Finding the Torque vs RPM curve for a 3-phase AC induction motor

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Dear community,

For one of the projects which I am currently working on, I want to quantify my three phase AC induction motor in the following ways:

1. Find Torque vs RPM Curve
2.Find Efficiency vs RPM Curve

Now since I dont have the industrial "Torque Sensor" to plot Torque vs RPM curves, I thought I could proceed the following way. Luckily I have two same motors :) :

So I take the first motor and make it a drive. Then I take the second motor and make it function like a load. The two motors shall be coupled on the shaft. After that I want to rotate the drive motor uptil 100 RPM with load motor being idle. Slowly the load motor is powered up. In response the drive motor would also enhance it's power by drawing more current. Due to this the RPM shall stay constant all the time. At one point increasing load would start decreasing the rpm. Now shortly before this point the max power required to maintain the "constant rpm" will be calculated. This will be done using:
Power input = Mean of three phase currents x Voltage x PF

Using this value of the Power, torque for this particular RPM will be calculated using Power=TorquexRPM

The procedure will be repeated for increasing RPMs like 100, 200, 300 etc and then a plot of Torque vs RPM be plotted.

Now this will be an approximation because the mechanical output of motor is factored by efficiency which we dont have.

Do you think that this experiment is making sense?

Regards
Zaraf
 

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  • #2
CWatters
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At one point increasing load would start decreasing the rpm. Now shortly before this point the max power required to maintain the "constant rpm" will be calculated. This will be done using:

Power input = Mean of three phase currents x Voltage x PF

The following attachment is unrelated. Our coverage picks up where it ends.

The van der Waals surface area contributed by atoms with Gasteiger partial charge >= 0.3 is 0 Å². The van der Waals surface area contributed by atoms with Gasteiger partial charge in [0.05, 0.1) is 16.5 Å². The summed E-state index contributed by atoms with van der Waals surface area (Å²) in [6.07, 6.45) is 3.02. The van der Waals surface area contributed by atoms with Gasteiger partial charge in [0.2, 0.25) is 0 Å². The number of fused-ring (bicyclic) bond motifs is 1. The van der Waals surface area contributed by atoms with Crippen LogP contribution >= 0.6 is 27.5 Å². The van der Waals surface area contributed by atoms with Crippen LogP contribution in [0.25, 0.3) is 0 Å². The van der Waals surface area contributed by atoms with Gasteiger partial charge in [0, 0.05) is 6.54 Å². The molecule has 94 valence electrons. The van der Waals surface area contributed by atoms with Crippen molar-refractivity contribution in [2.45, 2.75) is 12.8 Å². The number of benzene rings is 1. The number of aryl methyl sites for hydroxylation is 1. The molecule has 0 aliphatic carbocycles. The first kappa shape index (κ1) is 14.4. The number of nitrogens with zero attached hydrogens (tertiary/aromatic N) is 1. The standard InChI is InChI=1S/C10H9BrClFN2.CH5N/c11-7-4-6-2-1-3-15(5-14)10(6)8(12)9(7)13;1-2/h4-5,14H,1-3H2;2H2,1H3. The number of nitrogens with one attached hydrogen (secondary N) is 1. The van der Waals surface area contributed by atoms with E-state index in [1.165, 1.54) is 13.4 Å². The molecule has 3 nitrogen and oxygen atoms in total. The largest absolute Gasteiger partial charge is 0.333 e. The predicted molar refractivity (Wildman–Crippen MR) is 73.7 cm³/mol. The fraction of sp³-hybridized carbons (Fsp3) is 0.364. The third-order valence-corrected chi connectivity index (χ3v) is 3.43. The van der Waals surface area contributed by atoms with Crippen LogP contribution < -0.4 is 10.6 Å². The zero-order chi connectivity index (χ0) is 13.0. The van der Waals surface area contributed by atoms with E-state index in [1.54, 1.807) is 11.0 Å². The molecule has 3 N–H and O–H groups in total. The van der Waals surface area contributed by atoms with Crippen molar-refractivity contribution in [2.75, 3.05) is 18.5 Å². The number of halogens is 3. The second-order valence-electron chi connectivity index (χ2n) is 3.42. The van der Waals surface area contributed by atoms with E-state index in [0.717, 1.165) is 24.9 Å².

Using this value of the Power, torque for this particular RPM will be calculated using Power=TorquexRPM
Your first equation is correct for the input power. However your second equation is for the output power. You cannot equate these two and solve for torque because you haven't taken into account the efficiency.

How powerful are these motors? Would it be possible to mount the motor on a hinged jig and use a force sensor or even weighing scales to calculate the torque?

Edit: Ah sorry I see you understand the efficiency is unknown.
 
  • #3
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Your first equation is correct for the input power. However your second equation is for the output power. You cannot equate these two and solve for torque because you haven't taken into account the efficiency.

How powerful are these motors? Would it be possible to mount the motor on a hinged jig and use a force sensor or even weighing scales to calculate the torque?

Edit: Ah sorry I see you understand the efficiency is unknown.
Thanks for the reply. The motors are having a nominal of 15KW. We are coupling the motors on the jig. Normally there is an industrial torque sensor which one uses for detailed analysis. This unit is very expensive and thats why we want to proceed without it. So I just want to get your opinion if the experiment is valid apart from the unknown efficiencies.
 
  • #4
CWatters
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You will get an answer but will it be accurate enough for you? I think induction motors are typically 85-90% efficient.

Have you tried asking the motor manufacturer?
 
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